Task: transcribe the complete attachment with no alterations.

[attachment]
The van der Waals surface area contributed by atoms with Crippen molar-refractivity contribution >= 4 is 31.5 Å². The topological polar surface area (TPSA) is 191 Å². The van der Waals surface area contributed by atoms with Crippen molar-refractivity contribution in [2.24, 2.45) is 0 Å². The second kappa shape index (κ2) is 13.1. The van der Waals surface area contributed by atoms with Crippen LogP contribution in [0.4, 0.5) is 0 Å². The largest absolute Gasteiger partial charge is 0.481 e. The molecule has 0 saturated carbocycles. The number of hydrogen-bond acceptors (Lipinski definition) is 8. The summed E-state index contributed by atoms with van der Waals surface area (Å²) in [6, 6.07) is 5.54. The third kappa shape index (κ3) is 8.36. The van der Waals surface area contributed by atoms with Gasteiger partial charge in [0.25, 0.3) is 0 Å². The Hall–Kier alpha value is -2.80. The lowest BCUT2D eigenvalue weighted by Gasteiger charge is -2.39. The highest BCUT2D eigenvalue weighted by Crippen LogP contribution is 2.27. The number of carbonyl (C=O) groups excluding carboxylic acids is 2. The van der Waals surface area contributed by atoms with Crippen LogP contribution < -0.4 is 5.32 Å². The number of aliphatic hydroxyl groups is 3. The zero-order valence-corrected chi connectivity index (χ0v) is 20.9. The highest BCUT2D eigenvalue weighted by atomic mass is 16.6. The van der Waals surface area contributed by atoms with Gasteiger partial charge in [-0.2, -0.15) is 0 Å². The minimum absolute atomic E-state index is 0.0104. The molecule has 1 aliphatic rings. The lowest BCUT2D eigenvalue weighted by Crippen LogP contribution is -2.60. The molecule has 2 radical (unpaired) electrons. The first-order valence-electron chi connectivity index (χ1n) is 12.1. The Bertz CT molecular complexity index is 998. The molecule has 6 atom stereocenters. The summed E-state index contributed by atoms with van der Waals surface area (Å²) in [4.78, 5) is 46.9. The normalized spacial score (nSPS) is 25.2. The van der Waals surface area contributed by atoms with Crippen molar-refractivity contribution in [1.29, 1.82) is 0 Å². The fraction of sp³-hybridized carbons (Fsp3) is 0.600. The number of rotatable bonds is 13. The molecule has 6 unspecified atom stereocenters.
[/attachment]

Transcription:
The van der Waals surface area contributed by atoms with Crippen molar-refractivity contribution >= 4 is 31.5 Å². The topological polar surface area (TPSA) is 191 Å². The van der Waals surface area contributed by atoms with Crippen molar-refractivity contribution in [2.24, 2.45) is 0 Å². The second kappa shape index (κ2) is 13.1. The van der Waals surface area contributed by atoms with Crippen LogP contribution in [0.4, 0.5) is 0 Å². The largest absolute Gasteiger partial charge is 0.481 e. The molecule has 0 saturated carbocycles. The number of hydrogen-bond acceptors (Lipinski definition) is 8. The summed E-state index contributed by atoms with van der Waals surface area (Å²) in [6, 6.07) is 5.54. The third kappa shape index (κ3) is 8.36. The van der Waals surface area contributed by atoms with Gasteiger partial charge in [0.25, 0.3) is 0 Å². The Hall–Kier alpha value is -2.80. The lowest BCUT2D eigenvalue weighted by Gasteiger charge is -2.39. The highest BCUT2D eigenvalue weighted by Crippen LogP contribution is 2.27. The number of carbonyl (C=O) groups excluding carboxylic acids is 2. The van der Waals surface area contributed by atoms with Crippen LogP contribution < -0.4 is 5.32 Å². The number of aliphatic hydroxyl groups is 3. The zero-order valence-corrected chi connectivity index (χ0v) is 20.9. The highest BCUT2D eigenvalue weighted by atomic mass is 16.6. The van der Waals surface area contributed by atoms with Gasteiger partial charge in [-0.2, -0.15) is 0 Å². The minimum absolute atomic E-state index is 0.0104. The molecule has 1 aliphatic rings. The lowest BCUT2D eigenvalue weighted by Crippen LogP contribution is -2.60. The molecule has 2 radical (unpaired) electrons. The first-order valence-electron chi connectivity index (χ1n) is 12.1. The Bertz CT molecular complexity index is 998. The molecule has 6 atom stereocenters. The summed E-state index contributed by atoms with van der Waals surface area (Å²) in [4.78, 5) is 46.9. The normalized spacial score (nSPS) is 25.2. The van der Waals surface area contributed by atoms with Crippen molar-refractivity contribution in [1.29, 1.82) is 0 Å². The fraction of sp³-hybridized carbons (Fsp3) is 0.600. The number of rotatable bonds is 13. The molecule has 6 unspecified atom stereocenters.